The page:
Lots of consultancies talk about having a diversely skilled workforce, but Nichols is proof that successful project managers come from all disciplines.
Nichols was established by an economist, its current chief executive was a litigation solicitor, while its chair was an established graphic designer.
There is not a high-vis jacket in sight at its elegant central London office, which looks more like the interior of a luxury hotel.
But the family-run firm, which provides programme and project management, has a client list that reads like a who’s who of major engineering projects: High Speed 2, Crossrail, Transport for London, the Nuclear Decommissioning Authority and the Department for Transport.
So what is it about the firm’s services that is valued by clients? And how has it attracted some of the best engineers in the business to work for it?
Sisters Kathryn and Frances Nichols inherited the business from their late father Mike. They say their clients like the firm’s ability to bring about change.
“It is all about bringing their [the client’s] vision to reality. Different clients will bring us in at different times, but they want our strategy and change expertise,” says chief executive Kathryn Nichols.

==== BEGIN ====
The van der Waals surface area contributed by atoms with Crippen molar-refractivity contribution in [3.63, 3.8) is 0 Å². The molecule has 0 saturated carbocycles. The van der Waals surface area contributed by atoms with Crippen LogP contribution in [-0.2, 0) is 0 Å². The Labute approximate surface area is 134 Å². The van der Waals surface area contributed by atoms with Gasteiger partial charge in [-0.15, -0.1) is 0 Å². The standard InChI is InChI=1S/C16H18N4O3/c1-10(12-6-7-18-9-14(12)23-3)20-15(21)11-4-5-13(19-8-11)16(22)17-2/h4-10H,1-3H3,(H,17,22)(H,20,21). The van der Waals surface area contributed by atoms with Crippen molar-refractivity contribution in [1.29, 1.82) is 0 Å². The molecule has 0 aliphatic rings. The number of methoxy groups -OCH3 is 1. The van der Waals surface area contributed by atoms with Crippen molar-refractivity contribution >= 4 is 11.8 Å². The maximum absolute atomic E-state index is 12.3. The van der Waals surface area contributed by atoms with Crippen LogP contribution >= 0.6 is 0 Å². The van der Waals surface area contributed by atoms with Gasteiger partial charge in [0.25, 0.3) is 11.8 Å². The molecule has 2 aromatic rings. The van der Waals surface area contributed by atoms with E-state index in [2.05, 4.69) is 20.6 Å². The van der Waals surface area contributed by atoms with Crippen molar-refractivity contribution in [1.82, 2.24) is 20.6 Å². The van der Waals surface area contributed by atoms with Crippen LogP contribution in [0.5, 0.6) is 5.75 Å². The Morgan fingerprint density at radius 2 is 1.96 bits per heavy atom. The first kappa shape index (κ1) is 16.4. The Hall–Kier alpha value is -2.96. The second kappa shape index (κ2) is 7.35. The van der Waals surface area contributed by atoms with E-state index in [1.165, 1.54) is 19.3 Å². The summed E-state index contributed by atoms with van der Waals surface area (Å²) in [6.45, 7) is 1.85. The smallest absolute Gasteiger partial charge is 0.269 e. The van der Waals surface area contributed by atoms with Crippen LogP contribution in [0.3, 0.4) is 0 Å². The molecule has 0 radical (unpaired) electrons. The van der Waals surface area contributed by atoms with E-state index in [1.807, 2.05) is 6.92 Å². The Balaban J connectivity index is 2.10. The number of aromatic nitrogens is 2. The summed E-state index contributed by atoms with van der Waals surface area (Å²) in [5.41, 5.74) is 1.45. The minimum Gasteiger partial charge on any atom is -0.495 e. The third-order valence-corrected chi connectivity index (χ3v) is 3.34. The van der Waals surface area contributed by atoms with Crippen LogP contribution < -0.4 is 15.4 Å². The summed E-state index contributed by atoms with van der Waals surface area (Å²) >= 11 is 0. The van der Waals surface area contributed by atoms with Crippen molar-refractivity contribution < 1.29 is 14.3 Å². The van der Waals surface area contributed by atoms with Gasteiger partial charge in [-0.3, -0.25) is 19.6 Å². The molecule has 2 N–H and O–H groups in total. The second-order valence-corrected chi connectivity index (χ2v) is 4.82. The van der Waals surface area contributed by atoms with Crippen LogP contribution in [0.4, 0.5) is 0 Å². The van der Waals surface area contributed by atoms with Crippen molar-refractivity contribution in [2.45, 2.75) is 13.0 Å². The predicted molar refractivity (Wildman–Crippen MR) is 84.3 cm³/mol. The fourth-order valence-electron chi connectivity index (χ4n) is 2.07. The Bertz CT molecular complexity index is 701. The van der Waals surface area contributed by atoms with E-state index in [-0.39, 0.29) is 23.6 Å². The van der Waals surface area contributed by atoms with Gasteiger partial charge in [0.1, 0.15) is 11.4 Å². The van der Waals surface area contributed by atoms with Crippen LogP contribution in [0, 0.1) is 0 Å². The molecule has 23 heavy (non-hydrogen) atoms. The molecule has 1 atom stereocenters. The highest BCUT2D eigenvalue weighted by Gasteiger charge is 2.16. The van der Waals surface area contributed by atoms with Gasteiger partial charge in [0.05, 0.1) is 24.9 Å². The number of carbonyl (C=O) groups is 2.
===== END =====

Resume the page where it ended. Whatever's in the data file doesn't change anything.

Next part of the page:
A recent example is where its advice at the Bradwell Magnox site and Sellafield Magnox Swarf Storage Silos (MSSS) saved billions of pounds for the client, through a change in direction for a programme which had to deal with ageing ponds and silos containing nuclear waste. Its advice meant at MSSS extraction could start three years earlier than originally scheduled and the planned construction of two new treatment facilities, which were estimated to cost £2.9bn, was cancelled. Instead Nichols developed a new waste container system.
While the firm employs many highly-qualified engineers, Kathryn and Frances say that it is the person, not their degree subject, that it is interested in. Company alumni include High Speed 2 chief executive Mark Thurston and the former Network Rail head of digital railway David Waboso.
Nichols was founded 44 years ago by economist Mike Nichols. He believed in the idea that a successful project can be achieved every time. And that belief remains with the firm today, which puts an emphasis on laying the right building blocks and structure in projects from the beginning.
“The reason he started it was to give himself the perfect job and to make sure all the work he did was fun and that has been a key value right from the very beginning. He always had very strong values that are still here today: it is a family business and a business family – what is really important to us is the people we have and the quality of our people. It is very important we all get on and work together to create things,” says the firm’s chair, Frances Nichols.
Kathryn and Frances both joined the firm after having their own, independent careers. They describe the firm as being part of their DNA, with conversations about its future and its values often taking place at the family dinner table. Were they hesitant when their father offered them a role?